If a company wants to release a smartphone towards the end of the year, it had better have something special to stand out among the slew of new smartphones that are typically announced in October.
This month we’re expecting new devices from OnePlus and Google, two phone makers that consistently put out superb devices that are nearly impossible to beat. If the wise are looking for a new smartphone around this time of year, they would usually wait to see what OnePlus and Google have conjured up.
So, what does the new LG V40 “ThinQ” have that could tempt the end-of-year smartphone buyer?
Five cameras. Three in the rear, and two in the front. Normally, phones have two, maybe three cameras total.
I hope this revelation doesn’t come across as anti-climactic. LG has done a great thing with the cameras in the LG V40, and it’s a good reason to strongly consider LG’s newest smartphone over those from OnePlus and Google, which aren’t likely to have the versatility that the LG V40 has, at least with their cameras.
Check out the LG V40 “ThinQ” and its five cameras:
The LG V40 is a beautiful device
The LG V40 is closer than most Android smartphones in achieving the edge-to-edge screen design of the iPhone X. I’m not applauding LG for getting closer to an iPhone design, but I am applauding it for reducing the noticeable size of the bezels surrounding the display.
And it has one the largest and best displays on any smartphone while staying slim and compact for its screen size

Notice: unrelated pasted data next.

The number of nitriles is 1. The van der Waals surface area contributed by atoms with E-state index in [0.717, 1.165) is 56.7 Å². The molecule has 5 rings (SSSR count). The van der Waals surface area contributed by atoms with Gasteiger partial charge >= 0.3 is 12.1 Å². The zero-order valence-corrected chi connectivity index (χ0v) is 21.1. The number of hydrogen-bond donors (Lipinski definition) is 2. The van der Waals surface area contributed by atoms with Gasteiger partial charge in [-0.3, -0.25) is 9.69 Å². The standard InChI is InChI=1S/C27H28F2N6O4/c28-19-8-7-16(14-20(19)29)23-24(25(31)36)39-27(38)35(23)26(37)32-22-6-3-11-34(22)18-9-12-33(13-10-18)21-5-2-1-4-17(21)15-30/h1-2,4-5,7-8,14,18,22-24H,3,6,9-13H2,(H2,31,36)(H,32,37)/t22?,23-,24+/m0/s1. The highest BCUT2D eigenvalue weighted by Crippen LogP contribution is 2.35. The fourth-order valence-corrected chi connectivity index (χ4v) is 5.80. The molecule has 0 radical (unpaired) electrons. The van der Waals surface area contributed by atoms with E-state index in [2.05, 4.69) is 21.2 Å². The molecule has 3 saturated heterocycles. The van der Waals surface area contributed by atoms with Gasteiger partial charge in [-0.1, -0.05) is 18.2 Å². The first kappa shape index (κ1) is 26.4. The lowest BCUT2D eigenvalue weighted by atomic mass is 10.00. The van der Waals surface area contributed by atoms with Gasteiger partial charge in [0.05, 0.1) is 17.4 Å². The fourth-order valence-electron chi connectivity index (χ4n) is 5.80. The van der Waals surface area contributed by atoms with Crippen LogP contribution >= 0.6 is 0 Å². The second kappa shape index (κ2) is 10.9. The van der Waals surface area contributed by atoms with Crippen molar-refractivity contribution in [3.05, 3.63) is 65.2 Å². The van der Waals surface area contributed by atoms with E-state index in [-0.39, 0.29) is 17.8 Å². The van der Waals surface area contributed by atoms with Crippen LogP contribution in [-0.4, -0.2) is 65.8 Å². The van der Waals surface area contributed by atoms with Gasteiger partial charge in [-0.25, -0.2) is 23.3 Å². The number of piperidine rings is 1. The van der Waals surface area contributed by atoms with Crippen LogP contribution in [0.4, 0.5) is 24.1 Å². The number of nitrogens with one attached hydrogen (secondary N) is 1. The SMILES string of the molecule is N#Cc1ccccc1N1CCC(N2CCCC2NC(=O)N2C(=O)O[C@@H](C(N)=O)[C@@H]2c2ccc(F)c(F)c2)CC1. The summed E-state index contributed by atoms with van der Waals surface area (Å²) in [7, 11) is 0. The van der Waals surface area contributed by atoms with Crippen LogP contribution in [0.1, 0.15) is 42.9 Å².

The V40’s 6.4-inch display is the same size as the Samsung Galaxy Note 9’s, and yet it’s a noticeably smaller phone.
It’s also an OLED display like the Galaxy Note 9’s, which means the best display experience possible at the moment. You get those total blacks, deep and rich colors, and gorgeous contrast that normal LCD displays can’t match.
The glass back of the blue model I’ve been using is actually nicer than most glass backs on other phones
The glass back on the LG V40 is somehow smoother than most other glass backs on smartphones. The blue model I’ve been using has a depth and richness that you’d usually only see on phones with ceramic backs, like the Essential Phone.
But like all phones with glass backs, the fingerprints will ruin everything. And if you plan on using a case, the back of the phone won’t matter to you, anyway.
It’s incredibly light for a smartphone this size, which I love
The LG V40’s light weight is a sincerely welcomed feature. It’s unquestionably more comfortable to hold and use compared to heavier devices that can be unwieldy to handle. You don’t really notice that a phone is too heavy until you pick up a phone as light as the LG V40.
Let’s jump to the cameras, since they’re the main attraction here
One the LG V40’s camera lenses is a regular wide angle camera that every smartphone has
Another one of the lenses is LG’s signature ultra-wide angle lens
And the third lens is a zoom lens! It’s the most versatile camera system on a smartphone to date
You can even take a photo with all three lenses at the same time, but LG needs to tweak this a bit, as the photos don’t look that great. The bright parts of the photo are completely voided of detail
LG’s “AI Cam” feature unfortunately falls flat, but that’s fine because you don’t need to use it